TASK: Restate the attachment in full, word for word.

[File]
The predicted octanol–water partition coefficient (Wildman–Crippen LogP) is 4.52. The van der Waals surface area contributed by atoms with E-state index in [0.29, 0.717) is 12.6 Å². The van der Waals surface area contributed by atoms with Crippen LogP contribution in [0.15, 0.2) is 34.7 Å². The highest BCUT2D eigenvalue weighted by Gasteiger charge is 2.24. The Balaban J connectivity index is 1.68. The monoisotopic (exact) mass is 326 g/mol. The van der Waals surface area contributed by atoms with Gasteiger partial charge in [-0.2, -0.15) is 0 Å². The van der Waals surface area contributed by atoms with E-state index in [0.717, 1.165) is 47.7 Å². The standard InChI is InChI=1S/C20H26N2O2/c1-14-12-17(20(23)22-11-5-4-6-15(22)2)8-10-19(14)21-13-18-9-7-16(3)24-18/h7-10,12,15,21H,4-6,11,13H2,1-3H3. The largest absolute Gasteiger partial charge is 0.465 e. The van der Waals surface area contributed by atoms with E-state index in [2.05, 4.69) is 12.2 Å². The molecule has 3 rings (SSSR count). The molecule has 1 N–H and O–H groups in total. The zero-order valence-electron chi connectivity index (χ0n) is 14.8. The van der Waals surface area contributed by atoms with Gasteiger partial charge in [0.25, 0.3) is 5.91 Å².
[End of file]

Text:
The predicted octanol–water partition coefficient (Wildman–Crippen LogP) is 4.52. The van der Waals surface area contributed by atoms with E-state index in [0.29, 0.717) is 12.6 Å². The van der Waals surface area contributed by atoms with Crippen LogP contribution in [0.15, 0.2) is 34.7 Å². The highest BCUT2D eigenvalue weighted by Gasteiger charge is 2.24. The Balaban J connectivity index is 1.68. The monoisotopic (exact) mass is 326 g/mol. The van der Waals surface area contributed by atoms with Gasteiger partial charge in [-0.2, -0.15) is 0 Å². The van der Waals surface area contributed by atoms with E-state index in [0.717, 1.165) is 47.7 Å². The standard InChI is InChI=1S/C20H26N2O2/c1-14-12-17(20(23)22-11-5-4-6-15(22)2)8-10-19(14)21-13-18-9-7-16(3)24-18/h7-10,12,15,21H,4-6,11,13H2,1-3H3. The largest absolute Gasteiger partial charge is 0.465 e. The van der Waals surface area contributed by atoms with E-state index in [2.05, 4.69) is 12.2 Å². The molecule has 3 rings (SSSR count). The molecule has 1 N–H and O–H groups in total. The zero-order valence-electron chi connectivity index (χ0n) is 14.8. The van der Waals surface area contributed by atoms with Gasteiger partial charge in [0.25, 0.3) is 5.91 Å².